'Brexit means Brexit', Theresa May has repeatedly reassured us. But it seems Brexit might not mean an introduction of a 'points-based' immigration policy which Vote Leave - and a number of cabinet ministers, including Boris Johnson - had called for during the referendum campaign. The Prime Minister said the system was no 'silver bullet' and planned to look 'across the board' for answers instead. As is becoming clearer - and as James Forsyth pointed out after May's Marr interview yesterday - the Prime Minister has a style in front of journalists which involves giving little away. So offering up the small titbit that a points system might not feature in May's plans for Brexit is something of a big reveal for the Prime Minister (and the reason why it manages to boot Keith Vaz off a number of papers this morning). But what does this tell us?
The first thing to say is that it's not actually much of a surprise. In July, James Brokenshire (who worked closely with May at the Home Office) gave much the same answer to a select committee on the subject of what immigration policy was best. He said:
'It is not necessarily that the points-based system is the right way to do it. There are other arrangements that could be considered as well.'
So it's clear that those who worked in the Home Office under David Cameron share a reluctance about the merits of a points system. But if Vote Leave promised to bring in this new approach in the wake of Brexit are the PM's hands tied? Theresa May wants to make it clear that isn't the case - and has done so by refusing to stick to other promises (including guaranteeing the rights of EU citizens already in the UK), made by the 'Leave' campaign (this is, arguably, part of the problem with them disbanding so quickly).
The PM wants it known that her referendum reticence means she isn't bound by promises made on her behalf. Yet her announcement at the G20 is something of a small olive branch to the EU. A points system is blind to geography and wouldn't offer any preference for EU nationals wanting to work in Britain. This was one of the reasons why Vote Leave said they wanted it. But this same reason, with Theresa May already having one eye on the start of actual negotiations once Article 50 is triggered, may well be why she's keen on making it clear to fellow European leaders that managed migration from the EU does feature in her plans. This is largely though about May wanting to keep her cards close to her chest; she knows that Brexit will involve compromise and negotiation and the PM is clearly wary of spelling out in specific detail any plans which might not feature in the final package. Having been forced to repeatedly defend the previous government's 'tens of thousands' pledge on immigration, May is also likely to want to be particularly careful about saying anything which might come back to haunt her - particularly on a sensitive subject like this.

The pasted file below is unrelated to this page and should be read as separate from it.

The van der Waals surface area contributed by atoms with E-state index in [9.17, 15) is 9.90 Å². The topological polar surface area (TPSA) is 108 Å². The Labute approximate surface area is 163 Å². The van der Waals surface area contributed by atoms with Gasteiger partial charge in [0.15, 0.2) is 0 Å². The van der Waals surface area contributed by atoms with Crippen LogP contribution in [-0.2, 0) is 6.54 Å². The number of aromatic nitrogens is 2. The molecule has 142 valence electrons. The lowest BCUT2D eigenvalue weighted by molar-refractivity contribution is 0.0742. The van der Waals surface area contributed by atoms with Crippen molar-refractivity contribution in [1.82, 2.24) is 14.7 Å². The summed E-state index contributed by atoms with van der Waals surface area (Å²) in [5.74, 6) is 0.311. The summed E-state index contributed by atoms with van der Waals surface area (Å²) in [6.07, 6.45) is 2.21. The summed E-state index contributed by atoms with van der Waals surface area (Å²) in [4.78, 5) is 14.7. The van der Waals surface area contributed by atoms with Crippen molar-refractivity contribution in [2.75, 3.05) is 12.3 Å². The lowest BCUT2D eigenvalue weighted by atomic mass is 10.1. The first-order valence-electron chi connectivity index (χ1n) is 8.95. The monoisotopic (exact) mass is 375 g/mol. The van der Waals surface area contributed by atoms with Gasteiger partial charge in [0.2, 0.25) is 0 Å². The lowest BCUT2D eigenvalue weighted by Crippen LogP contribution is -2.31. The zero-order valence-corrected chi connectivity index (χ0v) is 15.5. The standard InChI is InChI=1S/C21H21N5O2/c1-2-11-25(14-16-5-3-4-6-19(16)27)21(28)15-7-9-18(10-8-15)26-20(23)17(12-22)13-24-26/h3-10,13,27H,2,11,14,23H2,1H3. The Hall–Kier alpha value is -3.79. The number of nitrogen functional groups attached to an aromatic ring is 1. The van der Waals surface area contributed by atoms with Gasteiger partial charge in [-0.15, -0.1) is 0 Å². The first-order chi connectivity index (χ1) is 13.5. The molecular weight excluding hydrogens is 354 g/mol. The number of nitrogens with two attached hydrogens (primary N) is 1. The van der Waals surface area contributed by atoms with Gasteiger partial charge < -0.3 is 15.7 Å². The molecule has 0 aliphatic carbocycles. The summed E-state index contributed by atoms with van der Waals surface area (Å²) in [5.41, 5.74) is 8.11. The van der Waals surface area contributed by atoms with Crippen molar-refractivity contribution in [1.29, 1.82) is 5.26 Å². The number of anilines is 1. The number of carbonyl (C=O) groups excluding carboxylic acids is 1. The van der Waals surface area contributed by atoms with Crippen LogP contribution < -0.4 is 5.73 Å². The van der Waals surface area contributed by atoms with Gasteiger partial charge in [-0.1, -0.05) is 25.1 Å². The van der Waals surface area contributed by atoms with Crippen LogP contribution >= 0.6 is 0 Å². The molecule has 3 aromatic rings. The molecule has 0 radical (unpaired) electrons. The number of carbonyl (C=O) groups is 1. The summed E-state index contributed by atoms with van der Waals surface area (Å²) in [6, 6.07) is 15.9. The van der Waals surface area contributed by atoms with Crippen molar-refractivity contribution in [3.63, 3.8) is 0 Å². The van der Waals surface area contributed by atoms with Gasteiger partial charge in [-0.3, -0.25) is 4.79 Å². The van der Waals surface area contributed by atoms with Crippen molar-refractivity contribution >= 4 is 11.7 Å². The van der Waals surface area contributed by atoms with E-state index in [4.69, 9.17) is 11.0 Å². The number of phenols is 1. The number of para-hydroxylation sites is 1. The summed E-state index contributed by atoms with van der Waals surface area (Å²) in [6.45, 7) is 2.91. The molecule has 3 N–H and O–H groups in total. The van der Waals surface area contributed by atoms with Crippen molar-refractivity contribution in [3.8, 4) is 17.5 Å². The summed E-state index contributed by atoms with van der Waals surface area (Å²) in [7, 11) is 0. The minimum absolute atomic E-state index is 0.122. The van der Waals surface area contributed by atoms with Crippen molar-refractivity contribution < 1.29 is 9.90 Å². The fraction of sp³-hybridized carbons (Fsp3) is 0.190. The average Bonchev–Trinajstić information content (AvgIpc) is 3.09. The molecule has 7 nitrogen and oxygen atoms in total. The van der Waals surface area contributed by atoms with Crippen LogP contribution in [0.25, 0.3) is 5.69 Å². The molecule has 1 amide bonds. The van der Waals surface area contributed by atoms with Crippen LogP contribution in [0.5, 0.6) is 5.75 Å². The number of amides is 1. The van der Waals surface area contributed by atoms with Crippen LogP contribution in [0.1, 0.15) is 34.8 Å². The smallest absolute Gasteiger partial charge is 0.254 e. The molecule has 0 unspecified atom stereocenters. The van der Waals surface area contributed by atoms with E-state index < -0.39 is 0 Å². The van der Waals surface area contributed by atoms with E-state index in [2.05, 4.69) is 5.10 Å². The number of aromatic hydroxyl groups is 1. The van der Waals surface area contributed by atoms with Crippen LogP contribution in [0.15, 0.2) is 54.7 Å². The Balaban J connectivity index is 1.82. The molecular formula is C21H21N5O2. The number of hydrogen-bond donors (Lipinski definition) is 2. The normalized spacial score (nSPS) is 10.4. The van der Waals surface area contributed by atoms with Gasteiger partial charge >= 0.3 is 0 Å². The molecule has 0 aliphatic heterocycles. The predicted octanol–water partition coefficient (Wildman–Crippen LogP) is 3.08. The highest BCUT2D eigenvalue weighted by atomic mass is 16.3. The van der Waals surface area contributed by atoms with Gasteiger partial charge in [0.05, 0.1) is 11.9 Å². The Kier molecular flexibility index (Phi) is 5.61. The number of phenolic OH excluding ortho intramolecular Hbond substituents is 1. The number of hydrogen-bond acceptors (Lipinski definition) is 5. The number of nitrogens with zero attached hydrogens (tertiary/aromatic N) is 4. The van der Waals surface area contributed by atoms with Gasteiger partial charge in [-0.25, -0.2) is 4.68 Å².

But despite refusing to back this Vote Leave pledge, Theresa May did try and make it clear she is all for one of their central pledges. The PM might not be keen on their immigration idea, but she does want us to know she likes their campaign slogan: Vote Leave, take control. The word 'control' popped up repeatedly during her answers at the G20 summit. She said that's what British people voted for and that's what she plans to deliver. For now, in the absence of any concrete announcements, we'll just have to take her word for it.